Our WSY WAT Response Plan

Jul 11, 2021 • by Jenna Valyn

Building a Better Dayton Theatre Community Through Diversity and Inclusion

In June of last year, a group of 300+ BIPOC theatremakers drafted and signed a testimonial letter titled Dear White American Theater , which was “collectively crafted by theatremakers from across the country, exposing the indignities and racism that BIPOC, and in particular Black theatremakers, face on a day-to-day basis in the theater industry.” This movement and call for accountability, called We See You, White American Theatre (WSY WAT) issued a detailed list of demands with their aim towards creating a “more equitable and safe space for BIPOC communities in our nation and inside of the American Theater.”

Here at The Nerve, we are striving to grow as an anti-racist organization that can represent Dayton in all of its beautiful complexity. On June 7th, 2020, we stated on our Facebook page that we “want to be a home for artists of all races, ethnicities, and gender identities to come together and tell raw, real, and relevant stories.”  We also detailed a general plan of action of how we intended to make changes to serve our goals. Shortly after, we became aware of WSY WAT’s demands and began planning in earnest. We committed to doing as much research as we could and met with local community organizers to see which ways we could best serve the artists of this city. In our research, we came across Broken Nose Theatre’s response to WSY WAT and were heavily inspired by their list of action steps and changes. In drafting our own list, we used much of their language and catered it to our own singular experience in running a theatre company.

We have written that list of action steps below. The changes detailed below will be implemented across the entirety of our company. It should be noted that we view this as a living, breathing document and will continue to update/change it as we grow and evolve.

Commitments we’ve already implemented or will be in the near future

  1. Share our production budgets on the Nerve website show-by-show to provide full transparency. Economic Accessibility = Economic Transparency.
  2. Provide post-mortem feedback opportunities for our artists to express their thoughts, suggestions, and criticisms as we continue to produce.
  3. Intentionally practice color conscious casting and building relationships with BIPOC artists.
  4. Capitalize the “B” in Black, “I” in Indigenous, “L” in Latinx, “A” in Asian, “M” & “E” in Middle Eastern, as well as the names of other BIPOC communities in all company related copy. We will update the terms used as they evolve.
  5. Read and reaffirm both the Anti-Racist Policy and Statement of Inclusion Practices at the beginning of every rehearsal process.
  6. Read and reaffirm the Anti-Racist Policy at the top of Board & Company meetings.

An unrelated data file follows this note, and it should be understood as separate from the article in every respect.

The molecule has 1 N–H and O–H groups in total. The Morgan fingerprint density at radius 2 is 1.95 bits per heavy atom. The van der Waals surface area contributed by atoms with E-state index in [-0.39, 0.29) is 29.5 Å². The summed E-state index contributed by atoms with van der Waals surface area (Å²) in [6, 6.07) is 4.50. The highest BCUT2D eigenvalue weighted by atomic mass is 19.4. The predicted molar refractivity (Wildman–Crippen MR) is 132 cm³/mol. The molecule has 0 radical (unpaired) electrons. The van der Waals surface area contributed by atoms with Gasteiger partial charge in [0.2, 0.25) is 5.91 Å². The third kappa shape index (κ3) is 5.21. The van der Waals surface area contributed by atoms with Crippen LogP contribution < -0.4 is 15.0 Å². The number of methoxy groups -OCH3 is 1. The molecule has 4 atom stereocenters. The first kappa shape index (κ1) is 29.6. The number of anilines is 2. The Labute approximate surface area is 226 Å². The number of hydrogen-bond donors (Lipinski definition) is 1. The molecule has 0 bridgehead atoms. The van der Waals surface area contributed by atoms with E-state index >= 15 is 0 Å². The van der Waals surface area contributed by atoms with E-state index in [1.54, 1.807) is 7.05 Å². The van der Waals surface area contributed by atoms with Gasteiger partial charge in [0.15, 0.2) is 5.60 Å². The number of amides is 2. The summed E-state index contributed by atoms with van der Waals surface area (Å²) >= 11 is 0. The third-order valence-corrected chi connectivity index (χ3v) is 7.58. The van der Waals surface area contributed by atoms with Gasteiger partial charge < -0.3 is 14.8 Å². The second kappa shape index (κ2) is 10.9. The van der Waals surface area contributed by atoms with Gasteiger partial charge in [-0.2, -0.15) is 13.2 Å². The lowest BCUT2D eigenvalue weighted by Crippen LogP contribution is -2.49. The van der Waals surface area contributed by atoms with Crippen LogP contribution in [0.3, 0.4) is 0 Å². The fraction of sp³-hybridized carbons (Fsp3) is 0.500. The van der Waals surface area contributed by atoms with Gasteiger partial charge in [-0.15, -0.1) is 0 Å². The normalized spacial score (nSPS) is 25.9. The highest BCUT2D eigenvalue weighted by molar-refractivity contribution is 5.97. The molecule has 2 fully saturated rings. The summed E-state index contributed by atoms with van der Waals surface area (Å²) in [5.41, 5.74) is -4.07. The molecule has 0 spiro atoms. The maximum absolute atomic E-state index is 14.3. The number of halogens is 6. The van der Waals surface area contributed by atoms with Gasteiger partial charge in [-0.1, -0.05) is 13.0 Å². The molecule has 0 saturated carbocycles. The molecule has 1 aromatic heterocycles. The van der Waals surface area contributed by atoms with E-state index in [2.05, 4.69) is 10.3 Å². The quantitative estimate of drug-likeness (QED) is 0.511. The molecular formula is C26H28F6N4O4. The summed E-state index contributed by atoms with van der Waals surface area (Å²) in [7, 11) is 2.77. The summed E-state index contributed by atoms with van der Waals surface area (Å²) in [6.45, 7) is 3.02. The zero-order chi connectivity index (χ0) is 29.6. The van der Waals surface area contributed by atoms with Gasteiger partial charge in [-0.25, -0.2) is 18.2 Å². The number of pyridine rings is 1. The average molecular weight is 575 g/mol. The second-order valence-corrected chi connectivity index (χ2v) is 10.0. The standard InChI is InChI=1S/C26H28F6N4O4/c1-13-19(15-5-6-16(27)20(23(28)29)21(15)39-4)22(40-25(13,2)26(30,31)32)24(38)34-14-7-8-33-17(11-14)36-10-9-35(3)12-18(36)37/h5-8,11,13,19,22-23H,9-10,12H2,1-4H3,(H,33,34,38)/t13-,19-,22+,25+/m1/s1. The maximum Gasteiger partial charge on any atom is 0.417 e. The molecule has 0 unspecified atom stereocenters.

7. Openly forbid the use of racial slurs in rehearsals and performances unless specified in the script of the play/musical currently being rehearsed.
    1. Should the show in-question require the use of racially offensive language or action, a private session should be held (much like intimacy design) with the actor(s) directly impacted by said language or action.
  8. Select stories that do not focus solely on trauma, especially culturally specific trauma; embrace dramatic material that reflects unique perspectives held by folks who may be outside of our company.
  9. Incorporate Indigenous Land acknowledgement in show programs and displays.
  10. Practice and promote transparent fundraising practices.
  11. We will stand with BIPOC artists who call out racist practices.

Commitments we will be building to (future aspirations)

  1. Provide Mental Health & Emotional First Aid Training for Nerve Staff, ensemble, and board at least once per calendar year
  2. Develop intervention and disruption protocols for incidents involving 3rd parties (ie audience, venue staff, other company artists, etc.)
  3. Publish internal policy documents on the company website.
  4. Facilitating with directors, prior to a rehearsal process, how a production will handle physical manifestations of BIPOC trauma that may come through in the rehearsal and production.
  5. Ensure already contracted artists are compensated when asked to take on additional duties (ie fight captain, marketing consultant, etc.)
  6. Work to expand our press contacts list to include more BIPOC journalists/critics/promoters/etc.
  7. Conduct personalized outreach to community groups and organizations that are relevant to audiences we want to build relationships with.
  8. Creating relationships with and recruiting board members from the BIPOC community.
Jenna Valyn - Co-Founder and Artistic Director at The Nerve in Dayton, Ohio

Jenna Valyn

Co-Founder & Artistic Director @ The Nerve